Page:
This month, the District Trendline highlights the role of collective bargaining in teacher strikes, takes a look at what teachers have won in recent strikes in Denver, Los Angeles, and Oakland, and makes a prediction of where teachers might strike next.
The role of collective bargaining
Traditional teacher strikes occur when a teachers union and a school district cannot come to an agreement around various work issues through a process known as collective bargaining. Collective bargaining is legal for teachers in 34 states, optional in an additional 10 states, and illegal in seven states. (For more details, visit our interactive map.) Recent examples of this traditional type of strike include Denver, Los Angeles, and Oakland.
In states where collective bargaining is illegal, there is no requirement for the district to reach any kind of agreement with teachers. In general, teacher policies are determined by the school board and communicated through a series of school board policy documents. Of the largest districts in the county, 43 are governed by the policies set unilaterally by school boards, while 80 are governed by collective bargaining or other agreements.
In districts that do collectively bargain, their teacher contracts are, on average, valid for about three years. A not insubstantial number (21 percent), however, go to the bargaining table every year.
Where is it legal to strike?
About a quarter of the largest districts in the country are located in one of the 13 states where a teacher strike is legal. (To learn more, visit our interactive map.)
Of course, just because a state has a law prohibiting teacher strikes does not always mean teachers will adhere to those laws. Striking was illegal in most of the states that had statewide walkouts in the spring of 2018. There were also widespread strikes in the state of Washington last fall, where striking is technically illegal.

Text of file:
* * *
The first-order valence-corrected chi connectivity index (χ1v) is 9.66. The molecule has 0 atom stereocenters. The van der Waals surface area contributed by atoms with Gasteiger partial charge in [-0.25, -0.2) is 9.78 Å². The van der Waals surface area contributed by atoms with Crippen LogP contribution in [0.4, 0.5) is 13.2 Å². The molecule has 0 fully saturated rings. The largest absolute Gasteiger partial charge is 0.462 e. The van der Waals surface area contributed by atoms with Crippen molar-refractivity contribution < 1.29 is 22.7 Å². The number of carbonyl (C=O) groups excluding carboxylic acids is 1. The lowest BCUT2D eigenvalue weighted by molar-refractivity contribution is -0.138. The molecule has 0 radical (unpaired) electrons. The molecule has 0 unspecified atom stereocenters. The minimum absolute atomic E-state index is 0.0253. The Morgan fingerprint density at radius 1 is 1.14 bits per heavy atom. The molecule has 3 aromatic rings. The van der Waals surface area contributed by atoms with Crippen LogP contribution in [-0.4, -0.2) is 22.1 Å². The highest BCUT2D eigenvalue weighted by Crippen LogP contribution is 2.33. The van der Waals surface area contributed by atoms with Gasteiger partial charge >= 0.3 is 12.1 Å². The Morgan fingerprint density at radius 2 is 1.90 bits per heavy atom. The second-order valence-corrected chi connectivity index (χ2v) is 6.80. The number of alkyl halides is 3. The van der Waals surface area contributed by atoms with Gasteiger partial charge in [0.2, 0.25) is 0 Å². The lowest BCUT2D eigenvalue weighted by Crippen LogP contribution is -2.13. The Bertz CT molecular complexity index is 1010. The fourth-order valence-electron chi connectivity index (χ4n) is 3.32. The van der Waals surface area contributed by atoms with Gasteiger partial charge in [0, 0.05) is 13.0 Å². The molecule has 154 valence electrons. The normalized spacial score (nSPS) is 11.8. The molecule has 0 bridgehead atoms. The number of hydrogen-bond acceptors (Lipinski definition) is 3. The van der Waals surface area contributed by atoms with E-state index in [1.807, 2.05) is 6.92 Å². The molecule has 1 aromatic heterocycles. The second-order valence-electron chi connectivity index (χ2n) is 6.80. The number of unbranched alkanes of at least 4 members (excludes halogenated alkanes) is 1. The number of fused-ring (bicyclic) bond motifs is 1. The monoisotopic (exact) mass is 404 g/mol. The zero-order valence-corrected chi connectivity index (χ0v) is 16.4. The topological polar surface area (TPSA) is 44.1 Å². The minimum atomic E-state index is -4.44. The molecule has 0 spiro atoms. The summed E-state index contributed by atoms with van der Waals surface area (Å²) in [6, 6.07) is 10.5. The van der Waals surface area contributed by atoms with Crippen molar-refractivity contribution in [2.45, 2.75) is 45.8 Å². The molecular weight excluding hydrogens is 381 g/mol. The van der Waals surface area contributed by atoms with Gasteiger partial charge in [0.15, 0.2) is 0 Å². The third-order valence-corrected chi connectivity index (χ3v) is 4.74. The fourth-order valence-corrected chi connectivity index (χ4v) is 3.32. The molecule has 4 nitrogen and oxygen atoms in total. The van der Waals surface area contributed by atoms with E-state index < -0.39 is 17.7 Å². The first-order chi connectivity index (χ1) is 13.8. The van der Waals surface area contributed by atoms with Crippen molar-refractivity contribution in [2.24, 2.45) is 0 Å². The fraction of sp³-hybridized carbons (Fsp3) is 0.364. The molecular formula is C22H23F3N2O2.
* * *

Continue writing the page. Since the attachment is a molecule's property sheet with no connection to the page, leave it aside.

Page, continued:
Who will strike next?
Perhaps the best predictor for which district might strike next is the combination of being located in a state where it's legal to strike and also having a collective bargaining agreement that is expired or soon-to-be expired.
Among the largest districts in the country, only three have currently expired agreements (Boston, Brevard (FL), Manchester (NH)). However, none of these four districts are located in states where it is legal to strike. While this doesn't preclude a strike, it does make it much less likely.
On the other hand, there are 36 large districts with collective bargaining agreements that are set to expire this year. Thirteen of these districts are in states where it is legal to strike, including five California districts (Capistrano, Elk Grove, Fresno, San Bernardino City, Santa Ana) where there have already been two teacher strikes in 2019 and where two more districts are threatening to strike.
While predicting a strike is tricky, Sacramento (CA) is a good bet. Teachers there have already approved a potential strike over unfair labor practices. Another place to keep an eye on is Chicago, where the president of the Chicago Teachers Union has warned teachers to start saving for a potential strike in the fall should the need arise. The Chicago Teachers Union has shown a penchant for using the threat of a strike as a bargaining strategy in the past and they have already issued a list of demands for their upcoming negotiations.
A look at recent strikes
The issues that prove to be the reason why teachers choose to strike vary from district to district, although they frequently focus on teacher compensation and class size. We wondered if going on strike actually results in substantially better offers from districts, so we took a look at what teachers in Denver, Los Angeles, and Oakland have won in their recent strikes.
In both Denver and Los Angeles, teachers ended the strike with the same amount of money going towards raises as was on the table before the strike. However, in both cases teachers won other concessions from the district. In Denver how the new salary money is distributed bent in the union's favor, with the district reducing a bonus for teachers working in Title I schools, among other changes to the compensation structure. In Los Angeles, the union won a significantly larger investment in support personnel and class size reduction.
In Oakland, teachers received significant salary increases in comparison to previous district offers, ultimately winning an 11 percent increase over three years compared to the pre-strike district offer of seven percent. In addition, Oakland teachers won some minor concessions regarding restrictions on class size.
Of course, these agreements do not come without a cost. Both Denver and Oakland are laying off hundreds of non-teacher employees to offset the costs of their agreements. In Los Angeles, the district faces real financial concerns including a potential takeover by the county due in part to the fiscal risk of implementing the new agreement.